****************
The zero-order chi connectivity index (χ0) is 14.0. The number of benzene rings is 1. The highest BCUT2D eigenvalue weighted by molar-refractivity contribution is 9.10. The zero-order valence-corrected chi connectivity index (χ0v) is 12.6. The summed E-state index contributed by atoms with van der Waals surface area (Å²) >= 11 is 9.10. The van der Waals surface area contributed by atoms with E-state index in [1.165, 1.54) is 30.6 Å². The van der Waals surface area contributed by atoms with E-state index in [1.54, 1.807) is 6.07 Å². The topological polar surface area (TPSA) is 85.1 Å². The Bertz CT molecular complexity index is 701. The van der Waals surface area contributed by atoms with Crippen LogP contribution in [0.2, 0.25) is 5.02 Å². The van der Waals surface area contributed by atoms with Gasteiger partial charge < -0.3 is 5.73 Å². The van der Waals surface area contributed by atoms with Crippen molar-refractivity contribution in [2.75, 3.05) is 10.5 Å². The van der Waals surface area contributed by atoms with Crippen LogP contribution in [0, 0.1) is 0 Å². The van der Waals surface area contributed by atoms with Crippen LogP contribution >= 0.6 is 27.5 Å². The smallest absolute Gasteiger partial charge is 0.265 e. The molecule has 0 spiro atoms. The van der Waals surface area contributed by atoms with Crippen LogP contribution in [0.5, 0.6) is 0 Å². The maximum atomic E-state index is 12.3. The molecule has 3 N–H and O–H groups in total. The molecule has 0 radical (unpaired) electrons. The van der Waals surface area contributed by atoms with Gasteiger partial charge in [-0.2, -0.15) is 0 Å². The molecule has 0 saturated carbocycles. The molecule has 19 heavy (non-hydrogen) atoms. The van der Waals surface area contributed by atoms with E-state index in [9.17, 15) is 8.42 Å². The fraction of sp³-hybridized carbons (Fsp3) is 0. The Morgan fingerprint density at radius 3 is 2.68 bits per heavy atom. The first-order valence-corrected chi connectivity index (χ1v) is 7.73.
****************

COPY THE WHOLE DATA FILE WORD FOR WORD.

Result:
The zero-order chi connectivity index (χ0) is 14.0. The number of benzene rings is 1. The highest BCUT2D eigenvalue weighted by molar-refractivity contribution is 9.10. The zero-order valence-corrected chi connectivity index (χ0v) is 12.6. The summed E-state index contributed by atoms with van der Waals surface area (Å²) >= 11 is 9.10. The van der Waals surface area contributed by atoms with E-state index in [1.165, 1.54) is 30.6 Å². The van der Waals surface area contributed by atoms with E-state index in [1.54, 1.807) is 6.07 Å². The topological polar surface area (TPSA) is 85.1 Å². The Bertz CT molecular complexity index is 701. The van der Waals surface area contributed by atoms with Crippen LogP contribution in [0.2, 0.25) is 5.02 Å². The van der Waals surface area contributed by atoms with Gasteiger partial charge < -0.3 is 5.73 Å². The van der Waals surface area contributed by atoms with Crippen molar-refractivity contribution in [2.75, 3.05) is 10.5 Å². The van der Waals surface area contributed by atoms with Crippen LogP contribution in [0, 0.1) is 0 Å². The van der Waals surface area contributed by atoms with Crippen LogP contribution >= 0.6 is 27.5 Å². The smallest absolute Gasteiger partial charge is 0.265 e. The molecule has 0 spiro atoms. The van der Waals surface area contributed by atoms with Crippen LogP contribution in [0.5, 0.6) is 0 Å². The maximum atomic E-state index is 12.3. The molecule has 3 N–H and O–H groups in total. The molecule has 0 radical (unpaired) electrons. The van der Waals surface area contributed by atoms with Gasteiger partial charge in [-0.2, -0.15) is 0 Å². The molecule has 0 saturated carbocycles. The molecule has 19 heavy (non-hydrogen) atoms. The van der Waals surface area contributed by atoms with E-state index in [9.17, 15) is 8.42 Å². The fraction of sp³-hybridized carbons (Fsp3) is 0. The Morgan fingerprint density at radius 3 is 2.68 bits per heavy atom. The first-order valence-corrected chi connectivity index (χ1v) is 7.73.